"I don't know what to do," said Bay Area native Heather Kelly. "I can't find anything."
VACCINE TRACKER: How California is doing, when you can get a coronavirus vaccine
Kelly is diagnosed with Lymphoma. Her son Jack is autistic and recently underwent brain surgery. Despite qualifying as high risk, she can't find an appointment in Contra Costa County or the greater Bay Area.
"He has comorbidities, I'm worried about him," Kelly said.
Kaiyomarz Mohta is in a similar situation in Alameda County.
"It says I'm eligible," he said. "But, that's it."
Mohta made twelve attempts since Friday to secure an appointment.
"I can't find anything even within a 50-mile radius," Mohta said.
ABC7 checked appointment availability in every Bay Area county starting Monday at 6 a.m. Most locations that pop up are pharmacies. Our team received the same notice every time that indicated no availability and suggested people check back later. The only location we could briefly make an appointment was in Fairfield.
VIDEO: Here's why California may not expand vaccine eligibility for another month
"It shouldn't be difficult for them," said Mike Wasserman.
Wasserman sits on California's Vaccine Advisory Committee. He argues opening up the high-risk phase all at once isn't the most effective strategy.
"We might put more impediments in the way for people who are at the most risk from getting vaccinated," he said. "We need to be careful."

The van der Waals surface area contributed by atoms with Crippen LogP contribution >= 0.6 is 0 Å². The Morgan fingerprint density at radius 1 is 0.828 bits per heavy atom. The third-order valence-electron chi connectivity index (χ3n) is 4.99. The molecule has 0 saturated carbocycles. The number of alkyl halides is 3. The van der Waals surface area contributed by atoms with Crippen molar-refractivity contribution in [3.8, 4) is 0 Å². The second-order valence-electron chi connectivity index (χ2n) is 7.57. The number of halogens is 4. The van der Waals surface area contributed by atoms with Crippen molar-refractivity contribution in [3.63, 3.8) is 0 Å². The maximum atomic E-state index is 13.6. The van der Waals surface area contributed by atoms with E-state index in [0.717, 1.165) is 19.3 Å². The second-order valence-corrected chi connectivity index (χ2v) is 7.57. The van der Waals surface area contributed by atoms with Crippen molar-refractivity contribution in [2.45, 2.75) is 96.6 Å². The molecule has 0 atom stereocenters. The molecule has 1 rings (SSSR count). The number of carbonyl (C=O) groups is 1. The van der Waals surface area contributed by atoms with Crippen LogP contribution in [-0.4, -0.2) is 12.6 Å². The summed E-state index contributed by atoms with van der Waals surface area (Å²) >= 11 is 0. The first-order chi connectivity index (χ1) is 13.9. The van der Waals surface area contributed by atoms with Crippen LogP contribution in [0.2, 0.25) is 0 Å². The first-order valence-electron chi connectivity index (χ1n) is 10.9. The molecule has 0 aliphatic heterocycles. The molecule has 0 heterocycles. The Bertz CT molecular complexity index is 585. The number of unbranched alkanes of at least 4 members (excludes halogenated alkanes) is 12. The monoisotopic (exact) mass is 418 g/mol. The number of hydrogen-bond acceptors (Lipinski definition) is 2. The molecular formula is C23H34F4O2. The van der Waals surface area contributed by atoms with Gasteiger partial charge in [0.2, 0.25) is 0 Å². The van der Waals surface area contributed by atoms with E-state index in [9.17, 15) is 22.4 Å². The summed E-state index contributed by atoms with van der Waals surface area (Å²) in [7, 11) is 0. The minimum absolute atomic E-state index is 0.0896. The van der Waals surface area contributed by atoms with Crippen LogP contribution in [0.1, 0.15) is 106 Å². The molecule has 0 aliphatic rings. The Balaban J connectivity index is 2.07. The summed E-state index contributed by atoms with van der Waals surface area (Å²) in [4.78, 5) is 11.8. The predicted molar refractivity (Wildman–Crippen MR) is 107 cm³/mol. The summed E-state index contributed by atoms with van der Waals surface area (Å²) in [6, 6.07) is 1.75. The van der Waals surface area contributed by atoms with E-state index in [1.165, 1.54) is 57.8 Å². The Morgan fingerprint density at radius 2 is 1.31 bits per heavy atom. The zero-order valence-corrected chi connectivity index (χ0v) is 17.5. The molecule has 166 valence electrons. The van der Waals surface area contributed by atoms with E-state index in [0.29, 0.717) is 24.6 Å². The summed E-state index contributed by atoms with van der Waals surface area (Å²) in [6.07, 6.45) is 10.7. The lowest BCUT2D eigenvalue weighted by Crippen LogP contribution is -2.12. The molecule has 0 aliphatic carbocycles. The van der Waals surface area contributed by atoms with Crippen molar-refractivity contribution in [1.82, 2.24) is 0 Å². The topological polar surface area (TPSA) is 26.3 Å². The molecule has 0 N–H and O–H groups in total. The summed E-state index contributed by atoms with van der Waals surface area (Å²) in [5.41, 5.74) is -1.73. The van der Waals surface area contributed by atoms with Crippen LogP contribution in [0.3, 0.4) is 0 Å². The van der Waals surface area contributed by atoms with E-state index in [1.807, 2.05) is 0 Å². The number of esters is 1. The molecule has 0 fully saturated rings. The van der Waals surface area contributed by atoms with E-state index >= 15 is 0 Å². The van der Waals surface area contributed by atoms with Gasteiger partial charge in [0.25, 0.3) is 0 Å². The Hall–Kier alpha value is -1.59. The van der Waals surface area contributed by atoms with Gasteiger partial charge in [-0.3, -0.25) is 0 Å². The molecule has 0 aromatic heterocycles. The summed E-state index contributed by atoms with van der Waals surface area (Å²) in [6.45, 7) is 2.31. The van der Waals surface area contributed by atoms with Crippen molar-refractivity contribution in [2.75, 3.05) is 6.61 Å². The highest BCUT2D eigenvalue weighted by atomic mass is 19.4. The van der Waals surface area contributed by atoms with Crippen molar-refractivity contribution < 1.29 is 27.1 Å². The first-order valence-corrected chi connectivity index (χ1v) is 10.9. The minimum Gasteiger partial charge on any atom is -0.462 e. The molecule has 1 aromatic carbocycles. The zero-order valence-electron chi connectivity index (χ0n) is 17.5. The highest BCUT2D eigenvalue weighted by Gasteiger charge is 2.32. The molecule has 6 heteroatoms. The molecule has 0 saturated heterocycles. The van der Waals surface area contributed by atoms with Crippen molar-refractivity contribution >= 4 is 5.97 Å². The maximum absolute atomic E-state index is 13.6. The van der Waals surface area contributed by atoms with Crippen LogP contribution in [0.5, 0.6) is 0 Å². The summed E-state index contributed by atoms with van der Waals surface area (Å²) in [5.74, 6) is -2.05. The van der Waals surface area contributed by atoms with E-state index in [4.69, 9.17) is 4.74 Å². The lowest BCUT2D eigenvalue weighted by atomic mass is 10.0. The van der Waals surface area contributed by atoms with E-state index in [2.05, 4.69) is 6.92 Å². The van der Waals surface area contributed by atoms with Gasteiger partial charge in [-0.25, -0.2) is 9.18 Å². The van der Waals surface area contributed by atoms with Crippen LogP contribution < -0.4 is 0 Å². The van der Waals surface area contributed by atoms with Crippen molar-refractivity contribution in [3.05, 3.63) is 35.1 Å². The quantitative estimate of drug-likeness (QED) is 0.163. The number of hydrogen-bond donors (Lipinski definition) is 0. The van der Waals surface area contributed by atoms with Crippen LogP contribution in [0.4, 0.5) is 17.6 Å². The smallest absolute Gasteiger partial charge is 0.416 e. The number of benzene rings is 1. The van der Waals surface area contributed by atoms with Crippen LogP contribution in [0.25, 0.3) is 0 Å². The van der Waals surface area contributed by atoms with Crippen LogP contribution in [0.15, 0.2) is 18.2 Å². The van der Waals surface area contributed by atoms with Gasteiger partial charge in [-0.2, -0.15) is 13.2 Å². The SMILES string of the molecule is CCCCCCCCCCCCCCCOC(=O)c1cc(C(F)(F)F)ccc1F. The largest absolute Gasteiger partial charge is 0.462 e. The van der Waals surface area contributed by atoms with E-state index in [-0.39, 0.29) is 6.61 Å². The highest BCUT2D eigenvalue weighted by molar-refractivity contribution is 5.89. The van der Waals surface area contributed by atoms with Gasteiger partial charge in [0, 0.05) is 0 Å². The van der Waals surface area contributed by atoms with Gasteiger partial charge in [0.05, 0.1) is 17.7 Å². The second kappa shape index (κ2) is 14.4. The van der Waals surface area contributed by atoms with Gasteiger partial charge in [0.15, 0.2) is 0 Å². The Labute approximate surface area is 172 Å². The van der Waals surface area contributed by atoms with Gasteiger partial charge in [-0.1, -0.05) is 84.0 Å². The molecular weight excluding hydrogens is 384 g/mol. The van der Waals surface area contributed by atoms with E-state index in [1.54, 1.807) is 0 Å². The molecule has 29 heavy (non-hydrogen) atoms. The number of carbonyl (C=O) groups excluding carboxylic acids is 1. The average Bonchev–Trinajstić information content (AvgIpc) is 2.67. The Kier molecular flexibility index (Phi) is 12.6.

The state warned a majority of appointments wouldn't be immediately available due to supply constraints. For example, the Moscone Center has the capacity to administer up to 15,000 shots per day, but San Francisco as a whole is only averaging 5,000 shots per day.
"I hope that changes quickly," said San Francisco Supervisor Matt Haney. "They've really been opening up appointments on a daily basis in many cases, so I hope that at Moscone we do see more appointments available tonight and tomorrow morning."
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Meantime, it's the luck of the draw for the millions eligible like Kelly.
"I just keep refreshing the page," she said hoping for a cancellation.
The San Francisco Department of Public Health only controls 30 percent of the vaccine that comes into the city. The remaining 70 percent is allocated from the state and federal government to healthcare providers like Kaiser Permanente and Sutter Health.
"It's become clear that by early summer we will have enough vaccine for the vast majority of people. That will result in more flexibility," Wasserman said. "I think we need some patience right now."
Starting Monday, if you're 16 to 64 years old with one of the following conditions you are eligible for the vaccine:
- Chronic kidney disease, stage 4 or above
- Chronic pulmonary disease
- Down syndrome
- Immunocompromised state from organ transplant
- Sickle cell disease
- Heart conditions (heart failure, coronary artery disease or cardiomyopathies; excludes hypertension)
- Severe obesity
- Type 2 diabetes mellitus
- Other developmental or high-risk disabilities that put an individual at especially high risk
That last bullet point makes things a little fuzzy. Essentially any individual whose health is deemed "at risk" by a health care provider could qualify.
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